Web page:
Curtis tells me about recent research that suggests that seeming “passive” plankton may actually have a lot more control of their fate than previously supposed. By maneuvering vertically throughout the column they can quite dynamically affect their dispersal. Behavioral adaptation may trigger vertical migration events that keep them within a particular region, playing the varied movement of the water to their advantage. Curtis believes the answer to what determines Dungie abundance lies with with the Megalops, the final stage of the larva just prior to true “crab-hood”. By the end of this stage they will have made their way out of the planktonic community and into estuaries of the near shore zone.
This continued study is important in predictably marking the success or failure of a year’s class of crab recruitment. That is to say, the more Megalopae that return to a region, the better the promise of a strong catches for the crabbing industry – and a better chance for you and me to harvest a crab or two for our own table!
As Curtis and I discuss his research, he continues preparing his sampling equipment. The instrument looks similar to the plankton nets we use in marine science at SAMI only it’s about ten times longer and its “mouth” is entirely rectangular, unlike the circular nets I am used to using. I’ve heard the terms “manta”, “bongo” and “neuston” being tossed around lab and yet I am unable to discern one from the other. It’s time I got some answers!
Curtis explains that the Megalopae he wants to catch are members of the neuston, the collective term given to the community of organisms that inhabit the most surface layer of the water column. The Neuston net is named simply for its target. It occurs to me that a “plankton net” is a very general term and that they can come in all shapes and sizes. In addition, the mesh of the net can vary drastically in size; the mesh on our nets at school is roughly 80µm, while the mesh of this net is upwards of 300μm (1 µm or micrometre is equivalent to one millionth of a metre).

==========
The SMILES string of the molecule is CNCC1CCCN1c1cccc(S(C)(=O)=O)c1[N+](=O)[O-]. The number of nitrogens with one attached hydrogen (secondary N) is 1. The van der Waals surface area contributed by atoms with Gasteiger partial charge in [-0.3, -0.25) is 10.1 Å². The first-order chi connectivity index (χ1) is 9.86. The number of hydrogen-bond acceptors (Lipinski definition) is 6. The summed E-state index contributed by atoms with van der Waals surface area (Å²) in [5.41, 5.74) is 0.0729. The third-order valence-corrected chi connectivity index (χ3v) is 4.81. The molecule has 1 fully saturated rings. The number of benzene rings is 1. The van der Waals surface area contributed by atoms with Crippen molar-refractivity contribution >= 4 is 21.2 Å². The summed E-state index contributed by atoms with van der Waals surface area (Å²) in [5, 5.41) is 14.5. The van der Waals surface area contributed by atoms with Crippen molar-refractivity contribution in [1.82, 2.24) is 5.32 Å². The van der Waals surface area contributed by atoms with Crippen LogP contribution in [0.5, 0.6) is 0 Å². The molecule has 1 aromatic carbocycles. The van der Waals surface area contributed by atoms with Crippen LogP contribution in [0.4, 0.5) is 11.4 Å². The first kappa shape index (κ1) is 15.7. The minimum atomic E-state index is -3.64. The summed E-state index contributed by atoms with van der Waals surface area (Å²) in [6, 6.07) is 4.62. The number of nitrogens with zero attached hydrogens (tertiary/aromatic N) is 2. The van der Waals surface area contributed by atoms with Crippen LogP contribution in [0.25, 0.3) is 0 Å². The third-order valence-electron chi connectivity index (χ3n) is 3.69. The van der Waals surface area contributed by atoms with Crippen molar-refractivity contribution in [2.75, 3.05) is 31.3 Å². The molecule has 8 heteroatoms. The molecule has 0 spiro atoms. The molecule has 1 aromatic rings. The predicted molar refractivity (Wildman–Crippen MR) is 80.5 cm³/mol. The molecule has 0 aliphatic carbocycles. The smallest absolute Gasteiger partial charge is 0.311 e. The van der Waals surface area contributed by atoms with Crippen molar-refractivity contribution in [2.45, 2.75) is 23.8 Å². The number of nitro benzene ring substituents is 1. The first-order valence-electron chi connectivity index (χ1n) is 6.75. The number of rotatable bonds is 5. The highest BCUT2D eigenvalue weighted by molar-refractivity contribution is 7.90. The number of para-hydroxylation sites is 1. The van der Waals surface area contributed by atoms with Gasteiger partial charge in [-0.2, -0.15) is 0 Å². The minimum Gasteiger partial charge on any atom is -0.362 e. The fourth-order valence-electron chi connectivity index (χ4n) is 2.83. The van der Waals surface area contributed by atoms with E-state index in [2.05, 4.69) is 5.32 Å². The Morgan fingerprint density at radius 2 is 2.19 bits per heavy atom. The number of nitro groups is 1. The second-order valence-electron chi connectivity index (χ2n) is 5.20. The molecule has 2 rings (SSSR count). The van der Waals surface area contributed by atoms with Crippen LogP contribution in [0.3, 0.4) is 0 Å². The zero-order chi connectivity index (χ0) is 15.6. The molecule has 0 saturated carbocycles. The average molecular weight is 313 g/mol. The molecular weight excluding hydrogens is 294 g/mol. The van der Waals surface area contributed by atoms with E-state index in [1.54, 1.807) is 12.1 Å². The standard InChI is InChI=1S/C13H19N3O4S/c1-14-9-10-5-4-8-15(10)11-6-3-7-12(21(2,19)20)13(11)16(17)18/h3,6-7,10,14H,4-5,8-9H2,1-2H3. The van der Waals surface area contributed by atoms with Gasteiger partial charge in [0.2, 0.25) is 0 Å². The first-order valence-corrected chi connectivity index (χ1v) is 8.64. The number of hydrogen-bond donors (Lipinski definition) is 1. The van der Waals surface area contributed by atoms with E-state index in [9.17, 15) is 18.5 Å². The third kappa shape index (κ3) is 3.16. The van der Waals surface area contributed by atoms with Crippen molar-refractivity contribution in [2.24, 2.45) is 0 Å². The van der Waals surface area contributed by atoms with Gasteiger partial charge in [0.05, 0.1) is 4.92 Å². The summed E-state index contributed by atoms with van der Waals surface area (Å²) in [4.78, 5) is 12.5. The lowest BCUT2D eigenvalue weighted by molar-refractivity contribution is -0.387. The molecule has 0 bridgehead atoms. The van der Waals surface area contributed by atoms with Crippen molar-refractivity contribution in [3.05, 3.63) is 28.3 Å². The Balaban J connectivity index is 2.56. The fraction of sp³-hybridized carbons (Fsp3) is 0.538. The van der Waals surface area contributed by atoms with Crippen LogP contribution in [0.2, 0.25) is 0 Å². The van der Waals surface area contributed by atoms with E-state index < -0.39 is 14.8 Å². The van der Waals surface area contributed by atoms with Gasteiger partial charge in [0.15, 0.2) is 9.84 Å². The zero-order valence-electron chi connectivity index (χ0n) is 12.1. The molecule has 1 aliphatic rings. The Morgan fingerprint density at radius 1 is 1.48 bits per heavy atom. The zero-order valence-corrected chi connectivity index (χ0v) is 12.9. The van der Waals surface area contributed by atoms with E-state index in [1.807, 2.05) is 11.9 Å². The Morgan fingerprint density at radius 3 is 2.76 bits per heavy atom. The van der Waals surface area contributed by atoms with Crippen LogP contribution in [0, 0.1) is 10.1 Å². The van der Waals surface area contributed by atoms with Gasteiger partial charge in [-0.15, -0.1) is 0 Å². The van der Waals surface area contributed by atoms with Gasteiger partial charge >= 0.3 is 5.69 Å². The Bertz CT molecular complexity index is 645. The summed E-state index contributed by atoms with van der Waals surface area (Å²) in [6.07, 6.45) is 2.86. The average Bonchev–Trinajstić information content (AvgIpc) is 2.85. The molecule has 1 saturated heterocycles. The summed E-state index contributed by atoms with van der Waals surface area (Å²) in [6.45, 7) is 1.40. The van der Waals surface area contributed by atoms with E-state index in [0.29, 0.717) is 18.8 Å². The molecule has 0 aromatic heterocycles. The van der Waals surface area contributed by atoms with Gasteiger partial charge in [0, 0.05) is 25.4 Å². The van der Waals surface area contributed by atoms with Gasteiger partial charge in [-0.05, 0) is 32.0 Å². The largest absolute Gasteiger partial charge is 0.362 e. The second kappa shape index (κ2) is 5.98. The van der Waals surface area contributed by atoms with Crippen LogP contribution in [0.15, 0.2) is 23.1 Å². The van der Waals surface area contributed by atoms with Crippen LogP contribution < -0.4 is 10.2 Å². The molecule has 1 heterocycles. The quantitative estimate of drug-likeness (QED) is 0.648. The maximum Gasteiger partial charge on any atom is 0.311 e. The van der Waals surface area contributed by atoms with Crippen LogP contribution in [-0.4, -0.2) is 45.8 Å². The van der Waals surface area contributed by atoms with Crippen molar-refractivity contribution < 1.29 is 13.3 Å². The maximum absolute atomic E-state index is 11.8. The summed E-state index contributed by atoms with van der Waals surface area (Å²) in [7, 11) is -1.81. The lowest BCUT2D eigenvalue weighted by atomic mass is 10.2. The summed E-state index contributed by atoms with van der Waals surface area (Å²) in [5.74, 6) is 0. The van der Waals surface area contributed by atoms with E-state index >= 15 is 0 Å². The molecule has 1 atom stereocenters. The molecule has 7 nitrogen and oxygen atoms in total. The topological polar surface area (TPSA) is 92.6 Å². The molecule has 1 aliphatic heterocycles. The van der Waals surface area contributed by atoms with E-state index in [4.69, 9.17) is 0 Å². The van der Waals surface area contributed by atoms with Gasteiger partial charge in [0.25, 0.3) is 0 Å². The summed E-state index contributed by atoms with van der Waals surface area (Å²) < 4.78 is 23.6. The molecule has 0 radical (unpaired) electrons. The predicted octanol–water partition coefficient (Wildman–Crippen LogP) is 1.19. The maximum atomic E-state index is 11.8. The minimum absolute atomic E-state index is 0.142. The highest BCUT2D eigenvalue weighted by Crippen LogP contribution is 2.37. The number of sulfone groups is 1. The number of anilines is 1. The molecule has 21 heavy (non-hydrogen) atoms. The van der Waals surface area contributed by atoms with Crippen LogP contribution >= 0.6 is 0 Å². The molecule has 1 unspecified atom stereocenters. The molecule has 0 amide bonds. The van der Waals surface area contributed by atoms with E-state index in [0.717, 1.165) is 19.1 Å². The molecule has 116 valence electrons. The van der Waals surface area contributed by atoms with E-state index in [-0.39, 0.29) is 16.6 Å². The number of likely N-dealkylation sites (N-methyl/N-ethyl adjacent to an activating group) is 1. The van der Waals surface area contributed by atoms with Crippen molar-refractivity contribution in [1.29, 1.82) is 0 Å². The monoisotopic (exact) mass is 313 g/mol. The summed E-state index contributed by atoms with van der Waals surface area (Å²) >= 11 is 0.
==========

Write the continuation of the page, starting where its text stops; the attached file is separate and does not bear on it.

I’m still confused because I am fairly certain I have heard others refer to the tool by another name. Curtis explains that while any net intended to sample the surface layer of the water column may be referred to as a neuston net, this particular net had a modified body design which deserved a name of its own. The “manta” is a twin winged continuous flow surface tow used to sample the neuston while minimizing the wake disturbance associated with other models. The net does seem to eerily resemble the gaping mouth of a manta ray. These enormous rays glide effortlessly through the water filtering massive volumes of water and ingesting anything substantial found within. On calm days, our metallic imposter mimics such gracefulness. Today however, it rides awkwardly in the chop, jaggedly slicing and funneling the surface layer into its gut. It’s all starting to make sense. Not only is this a plankton net designed to sample plankton, it is also a plankton net designed to sample only the neuston layer of the planktonic community. The modified body sitting on buoyed wings designed to cover a wider yet shallower layer at the top of the water column further specified the instrument; a neuston net towed via manta body design for optimized sampling. Got it.
After the tow is complete, Curtis dumps the cod end of the net into a sieve, showing me an array of critters including more than a dozen Megalopae! Two samples are frozen to ensure analysis back at the Hammond Lab in Astoria. There, Curtis will examine the developmental progress of the Megalopae in relation to the suite of data provided by the CTD at each testing site. This information, along with various other chemical and physical data will be cross-examined in hopes of finding correlation – and perhaps even causation – that make sense of the Dungeness crabs’ biological and developmental process.
Fundamentally, a CTD is an oceanographic instrument intended to provide data on the conductivity, temperature and depth of a given body of water. The CTD is one of the most common and essential tools on board a research ship. Whether it’s Jason exploring benthic communities, Sam hunting jellies, or Curtis collecting crab larvae, all can benefit from the information the CTD kit and its ensemble of auxiliary components can provide about the quality of the water at a given test site. In general, the more information we collect with the CTD the better our ability to map various chemical and physical parameters throughout the ocean. Check out the TAScast below as I give a basic overview of and take a dive with the CTD and its accessories.